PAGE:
Next, just send a friendly reminder about 30-60 minutes before the event to get the last stragglers that didn’t have their coffee that morning and forgot about the whole thing. Something that proved very effective for reminder emails was being super short, and super direct with the subject line. “We’re live, should we wait for you?” always gets some interesting responses 😉 “
Maria Pergolino runs Marketing at Aptus. How does she handle leads?
“You can’t accelerate leads through the funnel with early stage content like general best practices and top tips type blog posts. Instead, you need to map out your buyer personas by buying stage, and then pair it with the appropriate content. For example, buyers who are mid-funnel may be looking for analyst reports, buyers guides, and case studies. Less people will consume this content, but it will be those getting ready to purchase. “
Jason Miller rocks the title of Sr. Content Marketing Manager at LinkedIn. His strategy involves Custom audience targeting with mid-funnel content.
“Upload a list of names into Powereditor based on where they are in the buying cycle. Then drop in some MOFU content offerings then track, refine rinse and repeat. It’s all about the targeting in the phase :)”
Carra Manahan is the marketing programs specialist at Marketo, who believes MOFU is a very important part of the buying cycle.
“When you have leads that aren’t quite ready to buy, you want to make sure you’re giving them content that will help push them through the funnel and unfortunately TOFU content does not show buying intent. For instance, if someone looks at an infographic it doesn’t necessarily mean they want to purchase your product. We generally like to give them our middle stage content which we define as “tools that can help buyers find you when they’re looking for solutions”. Such content is comprised of buying guides, ROI calculators, analyst reports and other similar assets.”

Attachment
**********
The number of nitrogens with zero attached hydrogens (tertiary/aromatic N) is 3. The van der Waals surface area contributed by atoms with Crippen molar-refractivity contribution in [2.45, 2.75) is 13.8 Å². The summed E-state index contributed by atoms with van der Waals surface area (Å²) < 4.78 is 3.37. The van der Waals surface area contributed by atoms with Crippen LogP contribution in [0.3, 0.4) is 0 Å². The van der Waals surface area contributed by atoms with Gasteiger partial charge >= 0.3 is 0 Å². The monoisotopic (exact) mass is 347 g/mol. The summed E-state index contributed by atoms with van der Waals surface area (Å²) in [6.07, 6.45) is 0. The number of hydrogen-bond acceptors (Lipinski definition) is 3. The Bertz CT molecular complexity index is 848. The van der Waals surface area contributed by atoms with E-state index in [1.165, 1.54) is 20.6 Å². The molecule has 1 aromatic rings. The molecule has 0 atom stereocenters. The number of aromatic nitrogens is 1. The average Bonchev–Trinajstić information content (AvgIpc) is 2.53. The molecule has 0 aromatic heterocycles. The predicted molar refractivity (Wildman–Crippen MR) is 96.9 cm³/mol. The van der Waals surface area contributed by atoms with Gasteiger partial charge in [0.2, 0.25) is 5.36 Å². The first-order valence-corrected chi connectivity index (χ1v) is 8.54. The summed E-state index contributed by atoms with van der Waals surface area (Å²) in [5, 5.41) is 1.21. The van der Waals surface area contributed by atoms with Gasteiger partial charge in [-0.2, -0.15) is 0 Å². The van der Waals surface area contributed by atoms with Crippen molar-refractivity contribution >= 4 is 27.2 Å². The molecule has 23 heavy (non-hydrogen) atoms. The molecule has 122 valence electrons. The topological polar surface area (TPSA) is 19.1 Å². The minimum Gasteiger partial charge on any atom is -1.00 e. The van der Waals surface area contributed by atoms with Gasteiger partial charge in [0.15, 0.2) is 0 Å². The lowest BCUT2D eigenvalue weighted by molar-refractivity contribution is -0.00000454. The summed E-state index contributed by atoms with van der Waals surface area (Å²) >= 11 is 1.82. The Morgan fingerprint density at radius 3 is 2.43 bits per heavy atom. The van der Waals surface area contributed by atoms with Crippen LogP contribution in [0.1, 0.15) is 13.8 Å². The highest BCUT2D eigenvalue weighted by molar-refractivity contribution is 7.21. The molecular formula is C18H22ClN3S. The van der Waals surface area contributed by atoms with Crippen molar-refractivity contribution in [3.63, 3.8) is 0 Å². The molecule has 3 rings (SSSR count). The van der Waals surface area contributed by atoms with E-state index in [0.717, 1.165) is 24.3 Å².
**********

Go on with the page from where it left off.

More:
Joe Chernov is the VP of Marketing at Kinvey, who feels that everyone defines MoFu differently. He defines it as ‘the lowest funnel stage over which marketing has complete control’
“People tend to think in terms of black and white. Top and bottom of the funnel thinking is reinforced by this tendency. Top is “fluffy, awareness-generating stuff” whereas bottom is “about the product”. The casualty of this thinking is the middle of the funnel, where a balance needs to be struck – it has to be just broad enough to not turn-off those who aren’t in a purchase cycle, but just specific enough to advance someone along their “buyer’s journey.” Nuance is difficult for people, myself included.”
Jeff Tomlin holds the title VP of Marketing at Vendasta, who’s still growing the strategy for MOFU
“When it comes to our MOFU work, I wish we were further along in our sophistication but we have been pretty successful in the past couple of months. Our mid funnel content is mostly case studies and sales training videos. This content has been getting a lot of attention because a lot of companies we are targeting are struggling with sales force transformation and transitioning from traditional to digital revenue streams. This content has been generating a lot of direct conversions for us. “
Jeffrey Eisenberg is an authority of Internet marketing strategy. His thoughts are that content that is produced without the intent of moving prospective customers through the buying process is simply wasted effort.